Teresa Nielsen Hayden Thinks John McCain Is Unqualified to Be President
A Plea for Honesty in Campaigning

Doug Elmendorf for Treasury Secretary

He writes:

Concerns about the Treasury Rescue Plan: One approach is to purchase mortgage-related debt or other troubled securities.... Yet this approach has significant disadvantages.... First, the affected debt instruments are quite heterogeneous, which makes setting appropriate prices and quantities very difficult.... A second problem with buying troubled debt is that it provides the most help to the financial institutions that made what are, in retrospect, the worst investment decisions.... Third, this approach saddles taxpayers with significant downside risk but limited potential upside gain....

An alternative... is for the government to make equity investments in a wide cross-section of such institutions. For concreteness, suppose that the government offered to make an equity investment in every firm regulated by a federal or state banking regulator equal to 10 percent of the market value of the company as of September 1st in exchange for a 10 percent equity stake in the company. (The 10 percent figure is illustrative. As with the first approach, a judgment about the appropriate total amount of government funds would need to be made.)... [T]he government would not need to determine the appropriate prices and quantities of individual mortgage-related securities, it would not be providing a greater reward to companies that have made the worst investments, and it would gain the opportunity for taxpayers to receive a higher return if the financial system recovers more strongly. Still, objections can be raised.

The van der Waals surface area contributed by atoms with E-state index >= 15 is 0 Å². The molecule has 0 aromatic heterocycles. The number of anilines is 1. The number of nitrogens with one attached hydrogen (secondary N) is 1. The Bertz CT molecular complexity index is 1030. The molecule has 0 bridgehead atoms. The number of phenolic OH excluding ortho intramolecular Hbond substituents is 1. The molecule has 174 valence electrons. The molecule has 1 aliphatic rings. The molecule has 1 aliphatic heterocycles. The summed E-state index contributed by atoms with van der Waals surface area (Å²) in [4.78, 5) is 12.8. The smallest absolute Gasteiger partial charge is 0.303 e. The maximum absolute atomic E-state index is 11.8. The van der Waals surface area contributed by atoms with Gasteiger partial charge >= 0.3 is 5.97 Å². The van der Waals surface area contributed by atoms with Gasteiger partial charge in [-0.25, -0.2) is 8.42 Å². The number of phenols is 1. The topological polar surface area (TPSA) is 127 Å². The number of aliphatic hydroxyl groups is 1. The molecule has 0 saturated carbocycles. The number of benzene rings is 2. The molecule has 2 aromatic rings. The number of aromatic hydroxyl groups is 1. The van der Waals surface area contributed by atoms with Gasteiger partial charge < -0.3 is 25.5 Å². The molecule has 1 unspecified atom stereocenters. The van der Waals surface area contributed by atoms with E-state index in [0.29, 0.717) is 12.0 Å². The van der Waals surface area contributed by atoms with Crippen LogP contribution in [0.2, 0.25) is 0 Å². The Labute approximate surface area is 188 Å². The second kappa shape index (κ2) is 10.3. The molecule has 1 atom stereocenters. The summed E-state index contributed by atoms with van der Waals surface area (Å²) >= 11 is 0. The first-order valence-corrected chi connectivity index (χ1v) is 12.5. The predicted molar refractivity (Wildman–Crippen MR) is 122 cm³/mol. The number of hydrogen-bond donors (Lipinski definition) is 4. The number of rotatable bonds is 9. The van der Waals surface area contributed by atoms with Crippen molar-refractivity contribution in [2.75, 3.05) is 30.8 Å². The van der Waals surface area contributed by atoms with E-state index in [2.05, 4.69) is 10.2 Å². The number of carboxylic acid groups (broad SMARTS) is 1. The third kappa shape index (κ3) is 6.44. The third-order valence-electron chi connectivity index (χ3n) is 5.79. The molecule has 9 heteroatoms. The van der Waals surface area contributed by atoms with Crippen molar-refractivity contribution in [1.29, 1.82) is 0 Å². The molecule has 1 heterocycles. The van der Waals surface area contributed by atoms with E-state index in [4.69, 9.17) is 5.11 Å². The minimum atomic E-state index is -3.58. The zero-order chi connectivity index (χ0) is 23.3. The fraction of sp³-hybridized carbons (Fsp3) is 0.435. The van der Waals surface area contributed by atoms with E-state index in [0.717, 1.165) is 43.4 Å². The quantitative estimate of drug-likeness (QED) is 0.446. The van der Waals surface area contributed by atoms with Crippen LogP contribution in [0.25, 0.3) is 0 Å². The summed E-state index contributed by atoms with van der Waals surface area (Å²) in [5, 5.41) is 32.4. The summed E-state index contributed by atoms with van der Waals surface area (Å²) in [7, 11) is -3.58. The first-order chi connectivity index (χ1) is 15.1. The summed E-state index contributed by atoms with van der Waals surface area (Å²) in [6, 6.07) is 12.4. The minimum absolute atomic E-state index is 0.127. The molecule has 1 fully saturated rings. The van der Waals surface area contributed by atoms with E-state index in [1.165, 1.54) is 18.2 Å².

First, the even-handedness of these investments means that they would not focus on the firms facing the greatest stress, which might damp the immediate bang-for-the-buck.... A second difficulty would be choosing the companies that would be eligible for this offer.... Third, firms that were optimistic about their future prospects without government assistance would likely decline this offer. But shareholders would be unlikely to hold out in expectation of a better deal from the government in light of the losses suffered by shareholders in the Federal Reserve and Treasury rescue operations this year.

A fourth objection is that the government would be a minority shareholder and could not control the institutions in which it invested. Therefore, this approach could not be used to help struggling mortgage borrowers directly; any additional assistance to borrowers would need to be channeled through the Federal Housing Administration or some other entity. In addition, the government could not dictate corporate strategies regarding asset accumulation or liquidation. This passive shareholder position creates some risks, but it avoids substantial risks associated with the government attempting to control and manage the entire financial system.

Whichever of these broad alternatives the government pursued—buying mortgage-related debt and other troubled securities, or investing in a wide range of financial institutions—the assets acquired would need to be divested over time. After the financial crisis has passed, the government would sell its holdings to private investors on a gradual basis over a period of years.